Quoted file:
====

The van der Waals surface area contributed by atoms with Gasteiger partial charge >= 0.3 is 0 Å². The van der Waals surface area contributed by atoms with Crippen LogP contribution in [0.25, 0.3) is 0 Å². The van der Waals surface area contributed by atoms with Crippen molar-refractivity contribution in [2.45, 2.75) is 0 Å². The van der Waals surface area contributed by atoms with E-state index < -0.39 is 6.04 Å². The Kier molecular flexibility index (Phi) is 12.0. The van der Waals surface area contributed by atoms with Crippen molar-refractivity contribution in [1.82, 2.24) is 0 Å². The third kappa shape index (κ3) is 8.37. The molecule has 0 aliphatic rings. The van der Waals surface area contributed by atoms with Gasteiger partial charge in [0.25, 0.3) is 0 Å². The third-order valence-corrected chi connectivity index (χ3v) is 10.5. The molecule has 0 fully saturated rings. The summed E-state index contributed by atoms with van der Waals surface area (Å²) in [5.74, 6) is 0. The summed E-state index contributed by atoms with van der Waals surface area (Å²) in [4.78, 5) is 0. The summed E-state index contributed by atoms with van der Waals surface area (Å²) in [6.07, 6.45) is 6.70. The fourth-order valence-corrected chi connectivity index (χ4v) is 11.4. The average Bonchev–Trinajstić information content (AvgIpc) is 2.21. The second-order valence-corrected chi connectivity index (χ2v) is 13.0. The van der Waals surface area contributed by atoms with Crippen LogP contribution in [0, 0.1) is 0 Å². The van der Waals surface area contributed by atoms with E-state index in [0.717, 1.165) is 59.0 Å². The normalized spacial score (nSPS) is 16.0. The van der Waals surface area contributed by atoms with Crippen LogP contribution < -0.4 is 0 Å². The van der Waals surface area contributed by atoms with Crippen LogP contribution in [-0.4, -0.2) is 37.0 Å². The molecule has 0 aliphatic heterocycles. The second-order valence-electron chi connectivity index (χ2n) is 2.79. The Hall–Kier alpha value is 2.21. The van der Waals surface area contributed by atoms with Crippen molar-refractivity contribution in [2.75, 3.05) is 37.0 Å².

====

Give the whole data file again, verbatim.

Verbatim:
The van der Waals surface area contributed by atoms with Gasteiger partial charge >= 0.3 is 0 Å². The van der Waals surface area contributed by atoms with Crippen LogP contribution in [0.25, 0.3) is 0 Å². The van der Waals surface area contributed by atoms with Crippen molar-refractivity contribution in [2.45, 2.75) is 0 Å². The van der Waals surface area contributed by atoms with E-state index < -0.39 is 6.04 Å². The Kier molecular flexibility index (Phi) is 12.0. The van der Waals surface area contributed by atoms with Crippen molar-refractivity contribution in [1.82, 2.24) is 0 Å². The third kappa shape index (κ3) is 8.37. The molecule has 0 aliphatic rings. The van der Waals surface area contributed by atoms with Gasteiger partial charge in [0.25, 0.3) is 0 Å². The third-order valence-corrected chi connectivity index (χ3v) is 10.5. The molecule has 0 fully saturated rings. The summed E-state index contributed by atoms with van der Waals surface area (Å²) in [5.74, 6) is 0. The summed E-state index contributed by atoms with van der Waals surface area (Å²) in [4.78, 5) is 0. The summed E-state index contributed by atoms with van der Waals surface area (Å²) in [6.07, 6.45) is 6.70. The fourth-order valence-corrected chi connectivity index (χ4v) is 11.4. The average Bonchev–Trinajstić information content (AvgIpc) is 2.21. The second-order valence-corrected chi connectivity index (χ2v) is 13.0. The van der Waals surface area contributed by atoms with Crippen LogP contribution in [0, 0.1) is 0 Å². The van der Waals surface area contributed by atoms with E-state index in [0.717, 1.165) is 59.0 Å². The normalized spacial score (nSPS) is 16.0. The van der Waals surface area contributed by atoms with Crippen LogP contribution < -0.4 is 0 Å². The van der Waals surface area contributed by atoms with Crippen LogP contribution in [-0.4, -0.2) is 37.0 Å². The molecule has 0 aliphatic heterocycles. The second-order valence-electron chi connectivity index (χ2n) is 2.79. The Hall–Kier alpha value is 2.21. The van der Waals surface area contributed by atoms with Crippen molar-refractivity contribution in [2.75, 3.05) is 37.0 Å².